When you want to make intricate designs on wood, nothing does it better than a laser cutter. From every-day items like coasters and clocks to art pieces and decor items, cutting wood with a laser cutter will result in jaw-dropping designs. But there’s a caveat – a laser engraver is limited to the depth it can cut in wood. So you have to choose the right wood thickness as well as the right laser cutter before you get started on your project.
How thick of wood can a laser cutter cut?
Laser cutters can cut wood with a thickness of up to 30 mm. However, most laser cutters are more effective when the material thickness ranges from 0.5 mm to 12 mm. Additionally, the thickness of wood that can be cut with a laser cutter largely depends on the wattage of the laser machine. A higher wattage machine can cut through thicker wood faster than a lower wattage one. For best results, go for laser cutters with a wattage of 60-100.
What are the common types of laser cutters for wood?
In addition to wood thickness, you must also select the right laser cutter for your project because laser cutting machines are not equal. Different laser machines are designed for different materials and some are better suited for engraving as opposed to cutting. The following are the two broad categories of laser machines that are best suited for wood cutting projects.
Semiconductor Diode Lasers
These machines are generally small and are therefore meant for smaller laser cutting projects. While they are often used for cutting cardboard and paper, they may also come in handy for creating images on some wood materials as well.
However, for this to work, you will need a couple of passes and the wood needs to be soft too. Semiconductor diode lasers pack a wattage ranging from 1 W – 10 W.
If you intend cutting wood with a diode laser then I would recommend a top of the range diode laser like the Makeblock xTool D1 or the Atomstack S10 Pro. I will link to the best 10W diode lasers here.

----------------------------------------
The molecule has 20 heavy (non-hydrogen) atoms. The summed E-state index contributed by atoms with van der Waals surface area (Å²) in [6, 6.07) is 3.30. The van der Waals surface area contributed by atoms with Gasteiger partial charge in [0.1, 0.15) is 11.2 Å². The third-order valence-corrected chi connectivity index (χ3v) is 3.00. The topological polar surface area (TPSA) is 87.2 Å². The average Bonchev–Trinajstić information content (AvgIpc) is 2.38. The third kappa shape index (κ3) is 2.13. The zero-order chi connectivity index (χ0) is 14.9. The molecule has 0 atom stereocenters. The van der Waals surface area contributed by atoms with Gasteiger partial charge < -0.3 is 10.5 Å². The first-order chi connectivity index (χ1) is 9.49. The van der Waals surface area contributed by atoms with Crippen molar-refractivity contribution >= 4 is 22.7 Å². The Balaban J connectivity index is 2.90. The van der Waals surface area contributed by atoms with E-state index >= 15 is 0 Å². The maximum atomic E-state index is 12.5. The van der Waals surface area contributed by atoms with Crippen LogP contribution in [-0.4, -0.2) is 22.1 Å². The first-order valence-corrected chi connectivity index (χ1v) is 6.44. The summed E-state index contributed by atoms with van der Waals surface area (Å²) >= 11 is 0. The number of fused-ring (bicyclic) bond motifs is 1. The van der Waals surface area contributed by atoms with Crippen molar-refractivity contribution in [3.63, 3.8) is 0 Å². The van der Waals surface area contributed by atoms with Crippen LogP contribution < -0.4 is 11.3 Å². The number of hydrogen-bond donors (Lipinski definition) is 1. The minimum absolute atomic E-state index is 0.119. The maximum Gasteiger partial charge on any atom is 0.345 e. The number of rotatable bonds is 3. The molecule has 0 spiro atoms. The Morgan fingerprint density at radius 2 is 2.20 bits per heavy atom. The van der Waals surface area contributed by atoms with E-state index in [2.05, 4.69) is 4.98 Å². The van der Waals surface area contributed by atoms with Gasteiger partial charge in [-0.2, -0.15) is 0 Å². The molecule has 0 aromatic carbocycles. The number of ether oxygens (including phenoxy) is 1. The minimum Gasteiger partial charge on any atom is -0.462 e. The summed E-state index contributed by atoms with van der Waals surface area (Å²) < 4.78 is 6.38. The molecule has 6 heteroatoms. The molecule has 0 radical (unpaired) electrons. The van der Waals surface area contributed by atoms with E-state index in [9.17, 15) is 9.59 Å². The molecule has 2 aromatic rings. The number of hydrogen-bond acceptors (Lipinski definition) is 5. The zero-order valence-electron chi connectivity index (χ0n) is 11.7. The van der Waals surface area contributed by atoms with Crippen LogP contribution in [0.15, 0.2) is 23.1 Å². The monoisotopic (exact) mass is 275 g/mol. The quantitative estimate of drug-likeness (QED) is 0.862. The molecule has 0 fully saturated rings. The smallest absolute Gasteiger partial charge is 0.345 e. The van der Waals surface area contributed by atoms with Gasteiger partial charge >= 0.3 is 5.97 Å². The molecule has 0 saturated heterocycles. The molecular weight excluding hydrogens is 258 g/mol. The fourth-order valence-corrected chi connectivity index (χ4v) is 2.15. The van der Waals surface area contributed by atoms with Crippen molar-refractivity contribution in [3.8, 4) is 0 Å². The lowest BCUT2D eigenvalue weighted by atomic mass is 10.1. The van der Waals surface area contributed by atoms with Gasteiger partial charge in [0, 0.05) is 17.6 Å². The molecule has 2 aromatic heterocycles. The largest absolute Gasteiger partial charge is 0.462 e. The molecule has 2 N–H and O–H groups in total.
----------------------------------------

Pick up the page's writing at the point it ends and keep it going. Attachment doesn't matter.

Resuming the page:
|Wattage||Wood thickness to cut|
|1 W||Under 2.5 mm with multiple passes|
|6 W||With a one-pass cut 2 to 3 mm or multiple passes for 4 to 5 mm|
|8 W||With a single pass cut through 4 to 5 mm of wood|
|10 W||With the xTool 10 mm in a single pass while up to 15 mm in several passes|
In the below YouTube Tutorial you will see the 10W Xtool D1 in action cutting and engraving some wood signs and Christmas decorations:
CO2 Laser Cutters
Co2 laser cutters are the most ideal for wood cutting and engraving projects. If you are looking to cut a couple of designs for the sheer fun of it, then then a semiconductor diode laser could suffice but if you are looking to set up a serious laser cutting/engraving business, then you want to go with a CO2 laser cutter.
Co2 laser cutters have a wattage of between 30 watts all the way to 300 watts which makes them perfect for most wood cutting projects.
|Wattage||Wood thickness to cut|
|40 watts||¼ inch thick wood|
|45 watts||¼ inch thick wood|
|60 watts||¼ – ½ inch thick wood|
|90 watts||½ inch thick wood|
|100 watts||½ inch thick wood|
|120 watts||½ thick wood|
Which wood should not be laser cut?
Not every wood you come across is ideal for your laser cutting project. The following are some types of woods that you shouldn’t use.